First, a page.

There were more people in the street than in the shops. They followed the rules, the customers too. Mostly young, they show fatalism.
“There are a lot of people..!” This Saturday afternoon, the first day of reopening of Geneva businesses after a month, the phrase comes back like a mantra. Indeed, the Rues Basses are packed. So full that in reality, the crowded mall is in the public domain. The authorities imposed an available space of 10 square meters per customer in stores. Because of the different entry limitation devices, we are there. In the street, on the other hand, the matter is much more doubtful, and to wander requires address.
Discipline, and limited expectation
The crowd, however, is disciplined. Wearing a mask is respected to almost perfection. The rare stunned are quickly called to order, with tact, by the municipal police, present in large numbers. “They mobilized a lot of firefighters”, also notes a man. Members of the civil protection are also present to avoid anarchic queues. Customers, in fact, follow instructions very well on their own. The flow probably helps. To enter most of the stalls, two or three minutes are enough. Inside, shopping is almost more enjoyable than in other years at this time, usually synonymous with a real rush. “There is room, eh,” slips to his son, delighted, a man in the video games department of the FNAC.
The longest queues are in front of stores frequented by young people and relatively inexpensive ones: Snipes, which sells sneakers, Swarovski, Zara, C&A. In the majority of cases, they do not exceed about thirty people. The longest meanders through Place du Molard, in front of Zara, where around seventy customers are pounding the pavement. In front of the FNAC, forty wait at 3:30 p.m. In front of Globus, ten. H&M swallowed up the thirty waiting onlookers in less than two minutes. At Manor, the main line, rue Rousseau, has fifteen individuals, and things are going at full speed. “I am amazed at the speed at which we entered,” said a man. At 4:00 p.m., the automatic counting system displays 1,660 customers, out of the 2,300 authorized – the supermarket is 23,000 m2.
“In the trams there are 10’000”
In the Rues Basses, 15-30 year olds make up the vast majority of the crowd. They display a certain fatalism. “There are really a lot of people”, comments, like all the others, Rayan, 19 years old. He says he “doesn’t feel safe at all. There are 10,000 of us on the trams. People are rushing too much. OK, the stores must be open, but it’s not essential. ” Yet he bought a pair of sneakers. “Yeah, I took advantage, but I can buy online or live without it.”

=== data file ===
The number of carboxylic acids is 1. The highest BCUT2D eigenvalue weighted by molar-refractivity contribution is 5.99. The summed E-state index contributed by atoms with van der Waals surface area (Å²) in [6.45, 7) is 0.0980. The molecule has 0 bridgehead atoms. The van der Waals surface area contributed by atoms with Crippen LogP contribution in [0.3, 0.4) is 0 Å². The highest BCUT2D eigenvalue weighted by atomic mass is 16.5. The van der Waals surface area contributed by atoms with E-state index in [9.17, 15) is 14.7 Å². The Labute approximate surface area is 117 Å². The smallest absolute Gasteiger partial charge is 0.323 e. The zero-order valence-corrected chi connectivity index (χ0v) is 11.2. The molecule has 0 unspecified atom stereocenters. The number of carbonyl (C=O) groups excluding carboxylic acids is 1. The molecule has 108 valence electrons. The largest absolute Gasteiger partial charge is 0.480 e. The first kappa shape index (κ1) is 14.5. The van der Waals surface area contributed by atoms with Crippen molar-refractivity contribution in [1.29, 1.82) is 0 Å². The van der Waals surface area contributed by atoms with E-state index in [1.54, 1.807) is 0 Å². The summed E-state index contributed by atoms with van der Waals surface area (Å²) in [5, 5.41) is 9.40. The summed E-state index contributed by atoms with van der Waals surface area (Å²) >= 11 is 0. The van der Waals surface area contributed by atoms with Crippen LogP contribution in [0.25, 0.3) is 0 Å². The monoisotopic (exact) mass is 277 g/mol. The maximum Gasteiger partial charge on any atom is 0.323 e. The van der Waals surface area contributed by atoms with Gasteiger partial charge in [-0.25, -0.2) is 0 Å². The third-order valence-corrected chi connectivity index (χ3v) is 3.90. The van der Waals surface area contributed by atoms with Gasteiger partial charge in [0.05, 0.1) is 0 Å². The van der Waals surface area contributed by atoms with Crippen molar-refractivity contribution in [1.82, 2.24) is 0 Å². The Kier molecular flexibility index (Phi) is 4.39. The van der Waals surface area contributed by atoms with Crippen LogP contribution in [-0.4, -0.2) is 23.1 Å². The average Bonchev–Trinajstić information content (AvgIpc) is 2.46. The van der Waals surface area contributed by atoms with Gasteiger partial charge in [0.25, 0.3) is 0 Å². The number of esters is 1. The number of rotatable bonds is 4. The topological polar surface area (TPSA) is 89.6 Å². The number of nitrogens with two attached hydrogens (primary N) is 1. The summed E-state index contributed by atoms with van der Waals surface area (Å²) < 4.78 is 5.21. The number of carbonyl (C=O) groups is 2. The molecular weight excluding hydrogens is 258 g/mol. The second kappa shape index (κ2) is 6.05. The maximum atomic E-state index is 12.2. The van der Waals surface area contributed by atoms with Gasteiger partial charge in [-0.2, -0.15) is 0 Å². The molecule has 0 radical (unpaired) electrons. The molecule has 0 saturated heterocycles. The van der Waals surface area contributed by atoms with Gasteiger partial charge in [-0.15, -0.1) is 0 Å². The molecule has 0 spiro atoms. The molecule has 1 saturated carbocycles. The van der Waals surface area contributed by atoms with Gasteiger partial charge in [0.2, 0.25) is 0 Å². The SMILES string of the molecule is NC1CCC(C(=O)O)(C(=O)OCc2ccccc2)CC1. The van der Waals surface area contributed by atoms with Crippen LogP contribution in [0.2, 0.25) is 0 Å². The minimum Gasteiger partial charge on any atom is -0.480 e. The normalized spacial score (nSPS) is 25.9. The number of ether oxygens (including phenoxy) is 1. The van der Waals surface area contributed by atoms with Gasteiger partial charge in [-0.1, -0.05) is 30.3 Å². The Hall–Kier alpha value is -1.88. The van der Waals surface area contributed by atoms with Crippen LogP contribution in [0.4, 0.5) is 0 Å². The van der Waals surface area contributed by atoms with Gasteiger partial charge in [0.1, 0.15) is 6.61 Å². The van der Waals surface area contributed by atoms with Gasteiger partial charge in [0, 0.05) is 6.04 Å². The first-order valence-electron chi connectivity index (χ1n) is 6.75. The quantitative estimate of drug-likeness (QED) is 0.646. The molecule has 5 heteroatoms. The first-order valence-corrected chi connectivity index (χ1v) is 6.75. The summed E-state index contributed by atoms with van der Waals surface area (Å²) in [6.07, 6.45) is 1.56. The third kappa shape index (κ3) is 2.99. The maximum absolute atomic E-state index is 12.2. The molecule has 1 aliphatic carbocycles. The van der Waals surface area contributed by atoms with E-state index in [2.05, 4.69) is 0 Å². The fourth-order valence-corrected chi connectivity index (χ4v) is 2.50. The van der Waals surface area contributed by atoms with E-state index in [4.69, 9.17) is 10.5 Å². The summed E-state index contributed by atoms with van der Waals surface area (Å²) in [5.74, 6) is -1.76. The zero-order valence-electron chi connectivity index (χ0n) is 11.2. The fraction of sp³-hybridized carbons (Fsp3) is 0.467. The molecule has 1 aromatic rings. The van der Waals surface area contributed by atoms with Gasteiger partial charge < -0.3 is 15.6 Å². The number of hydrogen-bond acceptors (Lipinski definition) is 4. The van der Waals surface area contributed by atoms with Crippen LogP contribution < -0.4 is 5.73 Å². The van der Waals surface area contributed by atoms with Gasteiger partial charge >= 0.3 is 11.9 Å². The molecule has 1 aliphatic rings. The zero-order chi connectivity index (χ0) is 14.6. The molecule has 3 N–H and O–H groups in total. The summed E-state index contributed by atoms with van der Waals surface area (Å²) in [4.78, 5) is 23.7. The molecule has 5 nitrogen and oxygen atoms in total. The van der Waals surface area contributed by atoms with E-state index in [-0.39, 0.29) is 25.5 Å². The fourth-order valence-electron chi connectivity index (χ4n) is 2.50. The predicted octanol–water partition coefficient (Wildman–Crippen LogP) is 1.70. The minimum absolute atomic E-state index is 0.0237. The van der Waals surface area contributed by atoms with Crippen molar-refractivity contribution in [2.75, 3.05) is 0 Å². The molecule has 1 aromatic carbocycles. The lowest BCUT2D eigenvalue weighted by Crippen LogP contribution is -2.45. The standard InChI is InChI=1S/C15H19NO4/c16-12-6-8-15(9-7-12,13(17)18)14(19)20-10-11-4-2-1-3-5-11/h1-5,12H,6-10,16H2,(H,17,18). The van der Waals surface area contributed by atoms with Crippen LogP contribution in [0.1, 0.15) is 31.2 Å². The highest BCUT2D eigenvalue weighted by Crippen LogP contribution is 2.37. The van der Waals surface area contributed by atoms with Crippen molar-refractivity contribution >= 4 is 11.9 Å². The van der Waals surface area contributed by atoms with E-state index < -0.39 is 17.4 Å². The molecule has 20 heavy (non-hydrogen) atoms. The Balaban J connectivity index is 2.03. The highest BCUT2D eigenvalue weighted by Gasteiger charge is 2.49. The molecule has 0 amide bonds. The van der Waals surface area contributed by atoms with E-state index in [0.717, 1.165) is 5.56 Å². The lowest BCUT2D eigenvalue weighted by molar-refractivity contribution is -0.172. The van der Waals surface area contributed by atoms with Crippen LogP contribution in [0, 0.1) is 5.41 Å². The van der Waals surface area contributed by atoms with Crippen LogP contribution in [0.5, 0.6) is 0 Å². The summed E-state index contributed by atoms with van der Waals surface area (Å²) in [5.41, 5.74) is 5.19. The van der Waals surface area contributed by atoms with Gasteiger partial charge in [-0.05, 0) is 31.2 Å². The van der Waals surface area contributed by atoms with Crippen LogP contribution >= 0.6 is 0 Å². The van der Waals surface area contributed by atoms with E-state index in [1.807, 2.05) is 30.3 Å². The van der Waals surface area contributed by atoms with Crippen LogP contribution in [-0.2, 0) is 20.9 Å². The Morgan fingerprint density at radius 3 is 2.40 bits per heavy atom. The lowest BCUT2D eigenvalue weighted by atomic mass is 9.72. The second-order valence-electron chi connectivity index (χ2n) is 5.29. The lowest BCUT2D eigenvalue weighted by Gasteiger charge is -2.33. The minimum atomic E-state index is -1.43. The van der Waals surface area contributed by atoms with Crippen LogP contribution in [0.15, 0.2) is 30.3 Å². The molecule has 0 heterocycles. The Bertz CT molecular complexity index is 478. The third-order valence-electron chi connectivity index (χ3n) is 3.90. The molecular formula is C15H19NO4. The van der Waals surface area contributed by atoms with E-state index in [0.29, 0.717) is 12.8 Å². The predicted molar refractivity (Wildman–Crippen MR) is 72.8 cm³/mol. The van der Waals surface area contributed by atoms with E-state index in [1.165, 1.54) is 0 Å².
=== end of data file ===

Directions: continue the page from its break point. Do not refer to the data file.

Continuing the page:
“Everyone will catch the corona”
Ibrahim, 16, also considers his presence risky, but is not devastated so far. “They have opened all the businesses, and after Christmas they will close everything. Everyone will catch the corona. There, the financier takes precedence. I don’t feel safe, but we are attracted despite the risk. The price reductions, all that attracts us. ” It is the attitude that seems to prevail: the danger is there, but ultimately, since we can not help it, we might as well live carefree.
“People needed to get out”
“I have the impression that people needed to go out for a while,” analyzes Alain, 34, who is patient in front of Lacoste. His security? “I’m a taxi driver, so I don’t really care anymore. And then the stores filter well, so that there are not too many people inside. ” Kadri, 28, also believes that “people are less afraid and fed up. But they wear the mask, that’s good. Everyone needs to play along. I come from FNAC, they count people, they disinfect. It’s good. I feel rather reassured. ” A retiree walks around, no more panicked than that. “There are a lot of people, but everyone is wearing a mask. Myself, I put it on, even though I am not a follower. ” But he won’t buy anything this afternoon. “Me, I’m not ready to stand in line. I will wait for quieter days. ”
A group of teenagers talk loudly. “But there are too many people ..! And besides, it’s cold. Maybe we caught the corona. ” Funny, a thirty-something comments for his partner the scene of consumerism in which they participate. “Next weekend, everyone’s at home!”